Specifies the method used by the Sonus SBC 1000/2000 to communicate with Active Directory in order to achieve a balance between performance and accuracy.
- Online: All AD queries are sent directly to the DC - no information is cached. User authentication using Active Directory is also enabled in this mode. Online mode can result in a heavy DC load, thus using Online mode is not recommended.
- Updates: In this mode, a local cache is built and used to lookup Active Directory searchable fields. If the SBC's cache is filled to capacity, first the cache, then the DC will be queried in attempts to find a match. User authentication using Active Directory is also enabled in this mode; however, sensitive information (including passwords) is not cached.
- Auth-Only: Allows user authentication using Active Directory, but no Active Directory queries are allowed.
- Cache Lookup Only: When selected, the SBC examines only the local AD Cache for the requested attribute. Even if the cache is filled to capacity, the DC will not be queried. The call fails if no match is found in the local cache.
An SNMP alarm will be generated if the local AD cache reaches capacity.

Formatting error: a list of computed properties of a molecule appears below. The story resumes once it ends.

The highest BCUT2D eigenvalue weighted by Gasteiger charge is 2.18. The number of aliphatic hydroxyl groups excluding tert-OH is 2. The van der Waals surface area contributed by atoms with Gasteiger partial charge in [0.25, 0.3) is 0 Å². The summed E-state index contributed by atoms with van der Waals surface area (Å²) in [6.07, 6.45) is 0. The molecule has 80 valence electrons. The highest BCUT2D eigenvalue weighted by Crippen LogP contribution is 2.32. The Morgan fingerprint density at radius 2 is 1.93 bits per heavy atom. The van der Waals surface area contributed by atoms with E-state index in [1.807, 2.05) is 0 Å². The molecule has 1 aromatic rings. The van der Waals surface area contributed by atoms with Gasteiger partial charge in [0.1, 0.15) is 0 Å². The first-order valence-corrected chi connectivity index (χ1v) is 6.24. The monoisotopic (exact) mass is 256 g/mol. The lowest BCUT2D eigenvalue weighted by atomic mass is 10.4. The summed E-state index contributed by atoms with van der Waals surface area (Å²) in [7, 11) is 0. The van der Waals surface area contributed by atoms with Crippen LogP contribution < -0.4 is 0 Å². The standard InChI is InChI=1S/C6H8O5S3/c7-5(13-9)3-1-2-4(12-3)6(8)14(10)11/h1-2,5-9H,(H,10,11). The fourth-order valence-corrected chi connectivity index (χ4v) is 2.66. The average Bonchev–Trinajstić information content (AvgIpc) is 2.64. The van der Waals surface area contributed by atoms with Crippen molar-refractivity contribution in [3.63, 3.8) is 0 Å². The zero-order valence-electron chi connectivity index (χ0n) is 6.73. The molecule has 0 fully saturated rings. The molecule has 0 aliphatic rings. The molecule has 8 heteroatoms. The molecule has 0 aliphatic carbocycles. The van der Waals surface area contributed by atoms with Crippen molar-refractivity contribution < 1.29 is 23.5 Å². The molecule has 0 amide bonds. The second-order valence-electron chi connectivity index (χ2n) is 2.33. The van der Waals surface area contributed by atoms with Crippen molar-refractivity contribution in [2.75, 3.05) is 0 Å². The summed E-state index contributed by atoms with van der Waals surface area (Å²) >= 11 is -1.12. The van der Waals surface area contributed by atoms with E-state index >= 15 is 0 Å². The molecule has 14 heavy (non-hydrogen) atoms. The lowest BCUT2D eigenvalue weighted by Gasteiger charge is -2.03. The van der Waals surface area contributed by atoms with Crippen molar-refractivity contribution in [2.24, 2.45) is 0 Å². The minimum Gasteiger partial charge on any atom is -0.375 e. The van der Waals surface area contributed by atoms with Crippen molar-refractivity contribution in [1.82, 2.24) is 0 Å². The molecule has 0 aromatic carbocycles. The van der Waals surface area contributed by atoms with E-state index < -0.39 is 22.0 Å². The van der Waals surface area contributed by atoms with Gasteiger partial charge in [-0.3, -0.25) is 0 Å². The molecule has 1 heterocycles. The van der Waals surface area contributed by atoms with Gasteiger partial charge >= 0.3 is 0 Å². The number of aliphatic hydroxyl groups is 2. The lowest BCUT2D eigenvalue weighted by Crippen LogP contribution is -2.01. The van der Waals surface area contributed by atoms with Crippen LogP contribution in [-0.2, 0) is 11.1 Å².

If your cache reaches capacity when in Update Mode, the SBC will automatically query the DC for any entries that are not cached. Queries to the DC are never normalized. Routing may intermittently fail if your transformations rely on normalized cache entries.
Be aware that Cache Normalization is not performed on queries to the DC, even in Update Mode with Normalize Cache set to True. Therefore, transformations that rely on normalization (e.g. msRTCSIP-Line transformations that do not include tel: ) will fail for queries that resort to a DC lookup. If you're cache reaches capacity:
- Reduce the number of cached attributes so that the cache is no longer at capacity
- Set Normalize Cache to False and modify any transformation that relies on the cache being normalized. (suggested)
- Add transformations to route both normalized and non-normalized AD call route queries. (avoid)
Nested Group Lookup for Authentication
Specifies whether or not nested group lookups are performed to authorize users. Applies only to authentication domain controllers.
Cache Settings - Field Definitions
The fields in the Cache Settings panel determine how Active Directory attributes are cached locally and the frequency at which the local cache is updated. The Sonus SBC 1000/2000 maintains a local cache of Active Directory user attributes. AD caching enhances system performance and survivability.
- Performance: Performance is enhanced by eliminating the need to communicate with and query the Active Directory server for each and every call. This improves the performance of the AD server, and has the added benefit of increasing call speeds and relieving load on the network.